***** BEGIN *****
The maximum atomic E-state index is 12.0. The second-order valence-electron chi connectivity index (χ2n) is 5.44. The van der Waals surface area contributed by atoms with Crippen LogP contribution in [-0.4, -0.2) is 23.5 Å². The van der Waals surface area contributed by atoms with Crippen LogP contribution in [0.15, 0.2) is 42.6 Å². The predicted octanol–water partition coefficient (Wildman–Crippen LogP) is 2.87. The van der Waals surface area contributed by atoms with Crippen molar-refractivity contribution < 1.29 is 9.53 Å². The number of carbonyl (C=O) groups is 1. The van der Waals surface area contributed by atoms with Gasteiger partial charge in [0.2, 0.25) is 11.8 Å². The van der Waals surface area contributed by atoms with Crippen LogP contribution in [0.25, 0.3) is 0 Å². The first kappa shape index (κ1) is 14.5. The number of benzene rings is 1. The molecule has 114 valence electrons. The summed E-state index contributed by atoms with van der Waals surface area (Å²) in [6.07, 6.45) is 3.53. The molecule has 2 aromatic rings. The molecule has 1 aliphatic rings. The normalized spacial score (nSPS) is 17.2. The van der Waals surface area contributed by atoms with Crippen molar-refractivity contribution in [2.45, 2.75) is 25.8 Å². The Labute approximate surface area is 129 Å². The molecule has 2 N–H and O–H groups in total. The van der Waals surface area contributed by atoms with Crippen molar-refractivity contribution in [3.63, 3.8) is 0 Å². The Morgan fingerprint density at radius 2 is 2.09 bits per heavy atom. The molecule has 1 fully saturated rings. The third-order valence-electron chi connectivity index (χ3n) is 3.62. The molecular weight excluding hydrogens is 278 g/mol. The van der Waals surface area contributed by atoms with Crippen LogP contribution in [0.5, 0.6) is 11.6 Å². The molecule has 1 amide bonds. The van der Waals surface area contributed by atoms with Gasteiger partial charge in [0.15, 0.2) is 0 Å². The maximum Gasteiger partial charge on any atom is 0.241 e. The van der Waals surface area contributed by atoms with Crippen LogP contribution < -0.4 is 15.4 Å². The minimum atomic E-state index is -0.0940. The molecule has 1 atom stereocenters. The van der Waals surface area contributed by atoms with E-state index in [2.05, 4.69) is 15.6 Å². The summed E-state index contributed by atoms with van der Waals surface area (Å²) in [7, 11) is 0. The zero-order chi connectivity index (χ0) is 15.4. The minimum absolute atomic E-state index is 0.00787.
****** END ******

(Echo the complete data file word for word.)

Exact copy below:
The maximum atomic E-state index is 12.0. The second-order valence-electron chi connectivity index (χ2n) is 5.44. The van der Waals surface area contributed by atoms with Crippen LogP contribution in [-0.4, -0.2) is 23.5 Å². The van der Waals surface area contributed by atoms with Crippen LogP contribution in [0.15, 0.2) is 42.6 Å². The predicted octanol–water partition coefficient (Wildman–Crippen LogP) is 2.87. The van der Waals surface area contributed by atoms with Crippen molar-refractivity contribution < 1.29 is 9.53 Å². The number of carbonyl (C=O) groups is 1. The van der Waals surface area contributed by atoms with Gasteiger partial charge in [0.2, 0.25) is 11.8 Å². The van der Waals surface area contributed by atoms with Crippen LogP contribution in [0.25, 0.3) is 0 Å². The first kappa shape index (κ1) is 14.5. The number of benzene rings is 1. The molecule has 114 valence electrons. The summed E-state index contributed by atoms with van der Waals surface area (Å²) in [6.07, 6.45) is 3.53. The molecule has 2 aromatic rings. The molecule has 1 aliphatic rings. The normalized spacial score (nSPS) is 17.2. The van der Waals surface area contributed by atoms with Crippen molar-refractivity contribution in [2.45, 2.75) is 25.8 Å². The Labute approximate surface area is 129 Å². The molecule has 2 N–H and O–H groups in total. The van der Waals surface area contributed by atoms with Crippen molar-refractivity contribution in [3.63, 3.8) is 0 Å². The Morgan fingerprint density at radius 2 is 2.09 bits per heavy atom. The molecule has 1 fully saturated rings. The third-order valence-electron chi connectivity index (χ3n) is 3.62. The molecular weight excluding hydrogens is 278 g/mol. The van der Waals surface area contributed by atoms with Crippen LogP contribution in [0.5, 0.6) is 11.6 Å². The molecule has 1 amide bonds. The van der Waals surface area contributed by atoms with Gasteiger partial charge in [0.15, 0.2) is 0 Å². The maximum Gasteiger partial charge on any atom is 0.241 e. The van der Waals surface area contributed by atoms with Crippen LogP contribution < -0.4 is 15.4 Å². The minimum atomic E-state index is -0.0940. The molecule has 1 atom stereocenters. The van der Waals surface area contributed by atoms with E-state index in [2.05, 4.69) is 15.6 Å². The summed E-state index contributed by atoms with van der Waals surface area (Å²) in [7, 11) is 0. The zero-order chi connectivity index (χ0) is 15.4. The minimum absolute atomic E-state index is 0.00787.